Skating Lessons: Learning to Fall

I recently took my girls ice skating. Both of them have been skating before and have had a few lessons. After making it around the rink one time, my oldest daughter falls. As I reach down to help her up,  she states “ Mom, I know how to get up, that is the first thing they teach you- is to how to fall and how to get up”.   What an enlightened statement!

Everything we are taught from day one is how to be perfect. Get an 100% on a test, get an A in the subject, be the first in your class, be a star performer. We have school systems that teach to the test, rather than teach to the objective. Nowhere does our systems teach and reward learning to try. We are never taught to fail, much less how to get back up again. 

This creates mindsets  that we need to get it right the first time, every time, which creates conservative and cautious  behaviors. This seems counterintuitive to the skills and attributes of the team members we want on our team. We want individuals to take risks, try something new, and move our companies forward. But this isn’t possible if our reward systems only value the right answer every time. 

I failed in my first attempt to be CFO. It was a miserable place to be – knowing that I tried and I didn’t get it right. And then, after a bit, I brushed myself off and went on to apply the lessons I learned to my next CFO role. It was the most valuable lesson of my career. I learned that I could stretch outside my comfort zone, try something new, fail and still be successful. That lesson allowed me to take smart risks freely going forward because I realized that failing wasn’t such a bad thing – it was just a learning experience.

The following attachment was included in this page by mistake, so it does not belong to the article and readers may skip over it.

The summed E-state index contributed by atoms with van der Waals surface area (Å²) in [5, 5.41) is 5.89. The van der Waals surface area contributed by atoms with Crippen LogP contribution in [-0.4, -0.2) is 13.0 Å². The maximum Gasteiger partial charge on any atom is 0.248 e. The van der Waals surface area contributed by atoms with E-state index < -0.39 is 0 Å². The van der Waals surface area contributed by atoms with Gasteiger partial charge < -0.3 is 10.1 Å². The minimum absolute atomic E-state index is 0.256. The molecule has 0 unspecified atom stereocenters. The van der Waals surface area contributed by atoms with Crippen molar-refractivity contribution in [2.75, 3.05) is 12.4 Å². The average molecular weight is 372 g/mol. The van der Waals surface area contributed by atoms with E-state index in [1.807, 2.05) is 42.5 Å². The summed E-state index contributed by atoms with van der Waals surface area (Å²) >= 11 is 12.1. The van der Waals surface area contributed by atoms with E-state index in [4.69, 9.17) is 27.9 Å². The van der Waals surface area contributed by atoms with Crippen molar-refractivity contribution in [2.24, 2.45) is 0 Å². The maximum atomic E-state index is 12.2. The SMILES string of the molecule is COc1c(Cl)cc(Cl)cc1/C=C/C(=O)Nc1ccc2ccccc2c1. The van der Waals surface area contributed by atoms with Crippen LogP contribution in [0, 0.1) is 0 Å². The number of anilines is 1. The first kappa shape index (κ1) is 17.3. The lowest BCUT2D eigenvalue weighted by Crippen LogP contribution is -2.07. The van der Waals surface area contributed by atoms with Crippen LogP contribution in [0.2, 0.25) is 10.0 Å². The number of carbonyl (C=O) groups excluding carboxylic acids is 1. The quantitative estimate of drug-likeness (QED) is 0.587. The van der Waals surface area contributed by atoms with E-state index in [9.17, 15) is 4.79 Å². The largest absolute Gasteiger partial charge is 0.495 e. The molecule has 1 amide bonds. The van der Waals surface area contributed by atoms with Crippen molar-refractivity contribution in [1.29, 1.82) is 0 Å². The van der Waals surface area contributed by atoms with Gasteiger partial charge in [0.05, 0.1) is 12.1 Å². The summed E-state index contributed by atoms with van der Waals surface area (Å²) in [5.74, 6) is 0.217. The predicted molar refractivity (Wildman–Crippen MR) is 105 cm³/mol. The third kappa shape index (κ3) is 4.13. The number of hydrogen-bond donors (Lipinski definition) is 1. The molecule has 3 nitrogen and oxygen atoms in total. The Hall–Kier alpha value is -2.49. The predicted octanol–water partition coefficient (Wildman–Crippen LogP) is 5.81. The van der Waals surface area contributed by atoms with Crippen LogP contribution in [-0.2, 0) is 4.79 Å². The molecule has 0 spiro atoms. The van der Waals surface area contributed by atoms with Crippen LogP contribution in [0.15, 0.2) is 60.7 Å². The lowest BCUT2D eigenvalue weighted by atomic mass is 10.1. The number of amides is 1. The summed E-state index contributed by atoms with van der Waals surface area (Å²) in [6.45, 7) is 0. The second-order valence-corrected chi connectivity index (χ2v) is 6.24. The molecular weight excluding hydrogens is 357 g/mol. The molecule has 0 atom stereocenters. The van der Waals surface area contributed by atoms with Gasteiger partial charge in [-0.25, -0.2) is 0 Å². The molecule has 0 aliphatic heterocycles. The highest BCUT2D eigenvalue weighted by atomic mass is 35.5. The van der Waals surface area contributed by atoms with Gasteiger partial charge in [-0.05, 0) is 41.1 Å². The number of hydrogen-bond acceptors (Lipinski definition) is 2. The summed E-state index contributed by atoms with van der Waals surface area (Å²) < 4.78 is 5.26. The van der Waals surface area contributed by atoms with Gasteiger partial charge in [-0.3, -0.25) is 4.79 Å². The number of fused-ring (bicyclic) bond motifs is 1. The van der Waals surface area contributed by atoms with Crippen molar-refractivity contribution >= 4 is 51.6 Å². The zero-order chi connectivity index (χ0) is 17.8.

To help everyone get more comfortable with failing consider this sport analagy – probably the one and only one you will ever see in my blogs.  Every sport player gets cheered when they  hit the objective only a certain percentage of the time: hole in one, home runs, ice skating scores etc,.  These achievements  don’t happen every day even for athletes who practice doing them  every day. Why do we expect our team members to do it right  the first time? Everyone needs some practice, some tries and the comfort zone to know they will be rewarded for the try. Then, and only then, will the odds work in their favor and  the company’s favor.

Consider your reward systems, do you have any that give kudos to someone who tried but maybe did not succeed? How about do you create a safety zone, give air cover to your team members who stretch outside their comfortable zone?  What are you doing to create an environment of learning for individuals to take a smart risk?
  • David DeWolf

    An excellent reminder. Too often we don’t pause long enough to celebrate the wins, or the risks and lessons learned.